The insurance industry is modernizing fast in numerous ways. Positive developments of modernization can also be found in the fight against fraud. However, insurers face several challenges in effectively responding to fraud. Some of the insurers have already taken their first steps, while most insurers are starting up their progressive programs. To stay ahead in dynamic times and to be sustainable in the future, 2018 is the time to convert words into action.
Fraud Fighting Culture
A fraud fighting culture is key in order to overcome these challenges. Such culture should be fed by senior management. They should get on the floor and praise the ones doing a great job in actually fighting fraud. Also, they should align KPIs. Claim adjusters are usually measured on speediness of handling a claim and on customer satisfaction. If you also have the KPI of trying to find fraud, how well you do that it means, you have to ask additional questions in the process with the customer. That clashes with other KPIs. If you align those, you can achieve a lot.
Organization-wide employee trainings on, for instance, recognizing potential fraud is also not yet a common practice. Claims departments, underwriting departments, special investigations units should all be encouraged. The lower the engagement in the fight against fraud, the more vulnerable insurers are for potential fraudsters to enter the portfolio. More engagement and higher fraud detecting skills contribute to an approach in which fraud can be prevented rather than it needs to be cured within insurance portfolios. Training will also stimulate cross departmental communications, which helps to spread learnings across the organization.
Prevention in the digital world
The insurance industry possesses huge amounts of data. In order to grow portfolios in a suitable manner it is crucial to use for instance the bulk of data that is available and run predictive analysis over these. Insurers with direct channels and, in particular, those with a digital channel, can so guard themselves against high and specific risks, which is essential to achieve profitable portfolio growth. Most of the times, the focus is on growing the portfolio, whilst the risks that enter in the meantime are overlooked. Data cannot only benefit fraud management during the claim process, but can also be valuable during risk assessment at underwriting. The collected information on the insured persons and objects, the claims, and detected fraud helps in making accurate and objective judgements about risks, trends and the value of policies and portfolios.
When doing so, AI and machine learning techniques will deliver actionable insights in the risks associated with a new customer request. This way insurers can directly accept, reject or accept under customized conditions. When automating this process, straight through processing (STP) could be realized wherever possible, which allows insurers’ operations for underwriting to become significantly more efficient.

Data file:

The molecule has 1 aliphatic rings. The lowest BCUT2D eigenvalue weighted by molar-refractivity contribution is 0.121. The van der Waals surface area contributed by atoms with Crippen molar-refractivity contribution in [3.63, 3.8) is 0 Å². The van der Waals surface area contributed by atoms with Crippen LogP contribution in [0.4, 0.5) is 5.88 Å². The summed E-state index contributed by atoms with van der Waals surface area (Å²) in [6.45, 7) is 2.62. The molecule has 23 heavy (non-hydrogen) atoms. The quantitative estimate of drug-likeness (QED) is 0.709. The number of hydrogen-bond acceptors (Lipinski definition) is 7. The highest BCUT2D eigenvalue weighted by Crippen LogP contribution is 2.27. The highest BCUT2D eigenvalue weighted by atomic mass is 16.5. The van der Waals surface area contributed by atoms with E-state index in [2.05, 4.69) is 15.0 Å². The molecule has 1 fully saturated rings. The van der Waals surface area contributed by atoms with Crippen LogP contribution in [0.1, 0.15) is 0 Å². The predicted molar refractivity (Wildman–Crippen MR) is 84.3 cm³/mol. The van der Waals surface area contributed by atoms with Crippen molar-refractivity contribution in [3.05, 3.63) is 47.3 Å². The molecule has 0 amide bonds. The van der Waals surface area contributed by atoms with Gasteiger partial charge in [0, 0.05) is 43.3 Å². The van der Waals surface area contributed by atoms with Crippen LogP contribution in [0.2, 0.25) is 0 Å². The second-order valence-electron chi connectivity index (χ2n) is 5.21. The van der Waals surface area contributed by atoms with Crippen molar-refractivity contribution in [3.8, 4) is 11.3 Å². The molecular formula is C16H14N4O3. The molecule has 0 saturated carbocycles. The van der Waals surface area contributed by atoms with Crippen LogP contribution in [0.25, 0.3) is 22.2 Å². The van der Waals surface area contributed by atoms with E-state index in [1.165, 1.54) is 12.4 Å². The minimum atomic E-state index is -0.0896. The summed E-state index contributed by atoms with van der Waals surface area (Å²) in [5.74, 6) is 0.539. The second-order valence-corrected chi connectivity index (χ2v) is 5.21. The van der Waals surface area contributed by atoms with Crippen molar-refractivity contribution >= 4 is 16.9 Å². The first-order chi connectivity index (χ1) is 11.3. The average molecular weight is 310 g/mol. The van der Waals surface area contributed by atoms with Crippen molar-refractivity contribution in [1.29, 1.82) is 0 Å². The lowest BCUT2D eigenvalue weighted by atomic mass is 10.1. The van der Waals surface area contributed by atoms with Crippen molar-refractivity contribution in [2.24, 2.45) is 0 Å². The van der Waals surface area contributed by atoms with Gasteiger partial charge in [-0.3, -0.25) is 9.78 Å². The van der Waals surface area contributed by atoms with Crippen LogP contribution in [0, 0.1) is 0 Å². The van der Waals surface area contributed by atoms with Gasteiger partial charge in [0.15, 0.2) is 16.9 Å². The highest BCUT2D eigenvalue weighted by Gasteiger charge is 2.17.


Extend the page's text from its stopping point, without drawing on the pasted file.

Being and staying compliant
Being compliant with ever-changing rules and regulations is always a priority for insurance companies. No financial organization wants to consciously or deliberately cooperate in money laundering practices or even terrorism, and that certainly applies to insurance companies. For insurance applications and claims, it is necessary to check whether someone appears on international sanctions lists or on the PEP (Politically Exposed Persons) list.
Unfortunately, new names are added to the sanctions lists after each terrorist attack or dismantled network. The PEP list is directly affected by political appointments and dismissals. Someone who sailed through screening effortlessly a year ago, may cause alarm bells to ring today. Insuring exposed persons can result in high fines or even cause permits to be retracted. Looking at for instance the upcoming GDPR it is wise to prepare. Not only to be compliant, but to stay compliant as well.
Time for action
It is widely known that payments of fraudulent claims have a negative effect on the loss ratio of insurance carriers and on insurance premiums that are calculated to customers. As more and more insurers acknowledge that fraud should be prevented, those who do not put sufficient effort in prioritizing the fight against fraud are about to miss the boat. As the new year has started, the following good intentions apply to insurance companies: move fraud higher up the priority list; enhance fraud awareness; allocate sufficient investments and, most importantly, create a company-wide approach in the fight against fraud. So, what are your intentions for 2018?